Statistical analysis: Rasch analysis

The responses were analyzed using the partial credit Rasch model for polytomous items [25, 26]. If an item shows misfit to a Rasch model, it indicates that the item does not belong to the same theoretical dimension. We tested the three domains for unidimensionality. If items showed misfit we tested alternative configurations of items based on clinical, empirical or theoretical relations between symptoms rather than results from analyses. The resulting dimensions were tested for DIF. DIF indicates that other factors, such as age, affect the responses to a specific item, causing the scale to behave differently in the different subgroups [27, 28]. Finally, we tested for local dependency (LD) to evaluate whether individual items within the resulting dimensions were so closely linked that they, to some extent, were measuring the same nuances of the construct. If two items have high local dependency, they nearly correspond to a single item. Since individual symptoms are known to have poor predictive value for confirmed UTI, we did not test for discriminative ability of the identified dimensions [20, 21]. If an item did not fit any dimensions it was kept in the final questionnaire if it had high content validity.

Data management and statistics

The psychometric properties of the involved scales were tested for unidimensionality, homogeneity and DIF in relation to age, study group, and confirmed UTI, by using likelihood ratio tests on appropriately conditioned Rasch models [29]. Confirmed UTI was defined as having significant growth of uropathogens in a reference culture. The patient was not aware of the result at the time of completing the diary. The reliability of the dimensions was examined using Cronbach’s alpha (Table 2). Statistical analyses were performed in DIGRAM [30]. To adjust for multiple testing the false discovery rate was fixed at 5% for each set of analyses using the Benjamini-Hochberg method [31].

Results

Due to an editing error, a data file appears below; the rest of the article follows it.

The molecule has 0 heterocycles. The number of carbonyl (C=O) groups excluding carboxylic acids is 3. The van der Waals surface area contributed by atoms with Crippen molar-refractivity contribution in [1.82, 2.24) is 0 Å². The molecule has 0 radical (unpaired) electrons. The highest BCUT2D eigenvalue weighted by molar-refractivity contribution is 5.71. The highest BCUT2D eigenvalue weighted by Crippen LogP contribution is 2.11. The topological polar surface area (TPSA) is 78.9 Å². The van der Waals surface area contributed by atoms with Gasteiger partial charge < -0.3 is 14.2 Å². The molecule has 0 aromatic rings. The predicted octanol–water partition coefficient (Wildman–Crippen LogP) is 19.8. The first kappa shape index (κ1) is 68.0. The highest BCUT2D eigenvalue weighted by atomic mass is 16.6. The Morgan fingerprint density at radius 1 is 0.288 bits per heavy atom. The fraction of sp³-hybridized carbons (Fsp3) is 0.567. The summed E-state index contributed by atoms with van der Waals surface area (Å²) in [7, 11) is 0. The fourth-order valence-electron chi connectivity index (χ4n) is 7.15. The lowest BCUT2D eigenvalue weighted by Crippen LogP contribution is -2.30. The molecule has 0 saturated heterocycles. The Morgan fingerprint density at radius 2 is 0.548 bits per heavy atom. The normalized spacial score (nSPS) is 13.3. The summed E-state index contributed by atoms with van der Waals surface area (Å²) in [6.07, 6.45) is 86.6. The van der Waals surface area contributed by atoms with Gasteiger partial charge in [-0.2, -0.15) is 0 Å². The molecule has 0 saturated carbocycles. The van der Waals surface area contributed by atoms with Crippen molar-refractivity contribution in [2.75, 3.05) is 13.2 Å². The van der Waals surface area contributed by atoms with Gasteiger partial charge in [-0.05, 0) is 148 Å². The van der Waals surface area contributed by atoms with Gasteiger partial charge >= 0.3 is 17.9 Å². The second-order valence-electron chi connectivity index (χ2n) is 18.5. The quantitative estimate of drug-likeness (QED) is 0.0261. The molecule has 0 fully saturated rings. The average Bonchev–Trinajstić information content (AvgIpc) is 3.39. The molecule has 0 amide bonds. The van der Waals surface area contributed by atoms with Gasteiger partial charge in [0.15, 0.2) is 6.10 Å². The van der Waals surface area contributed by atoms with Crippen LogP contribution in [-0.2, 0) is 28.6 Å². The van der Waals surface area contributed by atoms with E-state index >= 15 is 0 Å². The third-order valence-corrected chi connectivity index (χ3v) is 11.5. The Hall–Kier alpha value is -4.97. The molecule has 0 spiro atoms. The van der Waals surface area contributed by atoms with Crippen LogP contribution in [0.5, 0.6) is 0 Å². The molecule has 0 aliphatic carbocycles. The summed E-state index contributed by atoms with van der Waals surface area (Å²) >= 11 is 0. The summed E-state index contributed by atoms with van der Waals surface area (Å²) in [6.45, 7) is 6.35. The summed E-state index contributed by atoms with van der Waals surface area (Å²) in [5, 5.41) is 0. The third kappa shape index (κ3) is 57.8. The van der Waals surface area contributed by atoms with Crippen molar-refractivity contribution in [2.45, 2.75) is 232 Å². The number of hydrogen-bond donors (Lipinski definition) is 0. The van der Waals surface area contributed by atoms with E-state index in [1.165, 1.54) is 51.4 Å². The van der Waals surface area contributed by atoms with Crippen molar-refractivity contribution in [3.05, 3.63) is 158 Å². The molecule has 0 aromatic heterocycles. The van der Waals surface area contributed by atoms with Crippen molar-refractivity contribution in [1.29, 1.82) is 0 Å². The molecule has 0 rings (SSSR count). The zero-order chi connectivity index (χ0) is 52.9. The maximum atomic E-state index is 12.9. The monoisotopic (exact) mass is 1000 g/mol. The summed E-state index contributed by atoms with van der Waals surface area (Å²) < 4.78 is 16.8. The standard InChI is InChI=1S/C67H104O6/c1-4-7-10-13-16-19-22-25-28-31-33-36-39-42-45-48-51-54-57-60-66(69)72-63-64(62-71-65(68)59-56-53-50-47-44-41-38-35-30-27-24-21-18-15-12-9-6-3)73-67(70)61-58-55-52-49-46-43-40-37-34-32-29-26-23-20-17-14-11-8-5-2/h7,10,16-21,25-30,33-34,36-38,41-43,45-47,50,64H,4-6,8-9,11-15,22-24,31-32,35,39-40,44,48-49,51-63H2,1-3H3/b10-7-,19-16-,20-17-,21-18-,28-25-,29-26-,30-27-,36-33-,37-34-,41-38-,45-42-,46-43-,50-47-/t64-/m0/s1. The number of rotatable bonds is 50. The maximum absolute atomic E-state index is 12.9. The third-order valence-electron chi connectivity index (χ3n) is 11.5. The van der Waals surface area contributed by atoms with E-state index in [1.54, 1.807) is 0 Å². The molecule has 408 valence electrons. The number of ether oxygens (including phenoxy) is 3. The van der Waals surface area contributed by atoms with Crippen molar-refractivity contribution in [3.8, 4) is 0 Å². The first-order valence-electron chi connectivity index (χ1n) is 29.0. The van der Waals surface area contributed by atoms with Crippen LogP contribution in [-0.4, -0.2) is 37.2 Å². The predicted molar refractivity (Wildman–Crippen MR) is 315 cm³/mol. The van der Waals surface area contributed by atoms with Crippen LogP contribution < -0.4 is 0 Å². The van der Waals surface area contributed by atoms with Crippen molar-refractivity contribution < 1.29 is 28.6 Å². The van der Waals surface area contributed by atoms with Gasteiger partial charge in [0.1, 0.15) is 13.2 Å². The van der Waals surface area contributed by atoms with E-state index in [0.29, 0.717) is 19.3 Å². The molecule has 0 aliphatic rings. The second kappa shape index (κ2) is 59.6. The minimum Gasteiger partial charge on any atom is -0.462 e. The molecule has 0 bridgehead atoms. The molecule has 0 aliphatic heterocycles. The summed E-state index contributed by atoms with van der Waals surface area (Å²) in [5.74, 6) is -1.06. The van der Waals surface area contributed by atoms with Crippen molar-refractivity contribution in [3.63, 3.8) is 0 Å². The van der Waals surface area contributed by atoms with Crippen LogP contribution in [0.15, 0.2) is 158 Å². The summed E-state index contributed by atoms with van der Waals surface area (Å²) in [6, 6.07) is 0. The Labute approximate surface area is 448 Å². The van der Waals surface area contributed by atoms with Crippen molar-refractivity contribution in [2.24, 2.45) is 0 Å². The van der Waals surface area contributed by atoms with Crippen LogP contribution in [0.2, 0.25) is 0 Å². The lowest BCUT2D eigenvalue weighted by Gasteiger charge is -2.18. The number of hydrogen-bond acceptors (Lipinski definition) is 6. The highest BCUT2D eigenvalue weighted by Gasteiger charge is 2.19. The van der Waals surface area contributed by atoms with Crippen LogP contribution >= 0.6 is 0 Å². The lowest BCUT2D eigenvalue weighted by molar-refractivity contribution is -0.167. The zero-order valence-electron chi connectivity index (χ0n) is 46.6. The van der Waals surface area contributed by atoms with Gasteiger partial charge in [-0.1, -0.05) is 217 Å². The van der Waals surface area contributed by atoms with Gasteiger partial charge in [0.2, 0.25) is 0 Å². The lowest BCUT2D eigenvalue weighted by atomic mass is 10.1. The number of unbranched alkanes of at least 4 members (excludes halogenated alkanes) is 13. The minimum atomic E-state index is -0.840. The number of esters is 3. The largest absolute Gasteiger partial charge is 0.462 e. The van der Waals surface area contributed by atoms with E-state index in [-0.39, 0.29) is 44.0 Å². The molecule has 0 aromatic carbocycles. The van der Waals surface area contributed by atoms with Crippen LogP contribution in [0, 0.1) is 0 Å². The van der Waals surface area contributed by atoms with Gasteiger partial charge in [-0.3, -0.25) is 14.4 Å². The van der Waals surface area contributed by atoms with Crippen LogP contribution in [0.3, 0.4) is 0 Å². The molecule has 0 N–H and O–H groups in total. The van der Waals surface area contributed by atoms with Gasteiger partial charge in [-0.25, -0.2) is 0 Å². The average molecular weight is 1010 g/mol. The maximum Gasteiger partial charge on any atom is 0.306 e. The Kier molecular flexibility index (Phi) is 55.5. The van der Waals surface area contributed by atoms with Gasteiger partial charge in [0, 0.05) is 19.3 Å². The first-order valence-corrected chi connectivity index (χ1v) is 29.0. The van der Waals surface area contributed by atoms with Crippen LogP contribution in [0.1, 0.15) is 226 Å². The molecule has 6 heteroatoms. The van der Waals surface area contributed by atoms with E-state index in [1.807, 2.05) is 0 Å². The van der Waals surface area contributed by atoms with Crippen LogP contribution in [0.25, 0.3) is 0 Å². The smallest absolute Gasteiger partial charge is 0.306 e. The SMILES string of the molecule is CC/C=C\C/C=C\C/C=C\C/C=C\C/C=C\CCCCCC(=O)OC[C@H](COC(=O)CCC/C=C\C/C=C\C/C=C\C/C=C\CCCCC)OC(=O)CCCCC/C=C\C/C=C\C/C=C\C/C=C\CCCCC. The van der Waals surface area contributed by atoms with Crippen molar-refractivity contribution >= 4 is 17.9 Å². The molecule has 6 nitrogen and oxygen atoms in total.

Aim 1: literature search for existing PROMs

No PROMs were identified measuring all three domains: symptom severity, bothersomeness and impact on daily activities. We identified four development and validation studies for patients with symptoms of UTI [6, 1719]. None of these studies described the use of single or group interviews to ensure content validity. All of them were statistically validated, but only one study tested for unidimensionality using IRT but not for DIF [17]. The identified studies are listed in Additional file 1.

Aim 2: face and content validity

Item generation

The first draft version of the diary contained eight items regarding symptom severity, eight items regarding symptom bothersomeness and five items regarding daily activities (Fig. 1). Four response categories to these 21 items were drafted: 0 (none), 1 (a little), 2 (some) and 3 (a lot). Before interviewing men, six items regarding complicated UTI were added.
Fig. 1

Content and psychometric validation process and inclusion of items. Legend: UTI = Urinary tract infection

Single and group interviews

Two group interviews were conducted: one with four women aged 29–63 (six invited) and one with seven women from 70 to 89 (seven invited). The first group was in the latter part of the interview presented to a draft questionnaire including 21 items (Fig. 1). In the first group interview twelve new items (four on symptom severity, four on symptom bothersomeness and four on activities) were generated (Fig. 1). None of the symptoms in the draft version was considered irrelevant, but two items regarding activities were discarded (ability to concentrate and spare time activities). In the second group interview with elderly women, almost all of the same symptoms were repeated but two new items were generated: Severity and bothersomeness of feeling unwell. The elderly women had more problems identifying individual activities that were impacted when they had UTI but did not find the activities from the draft version irrelevant. They also found the diary quite long and repetitive to complete. They could, however, accept completing the items in all three scales in a single day and just the items in one scale on the following days. Both groups found the response categories sufficient and used all four options when completing the diary. We had planned to perform a group interview with men as well, but recruitment proved so difficult that we decided to conduct single interviews with men.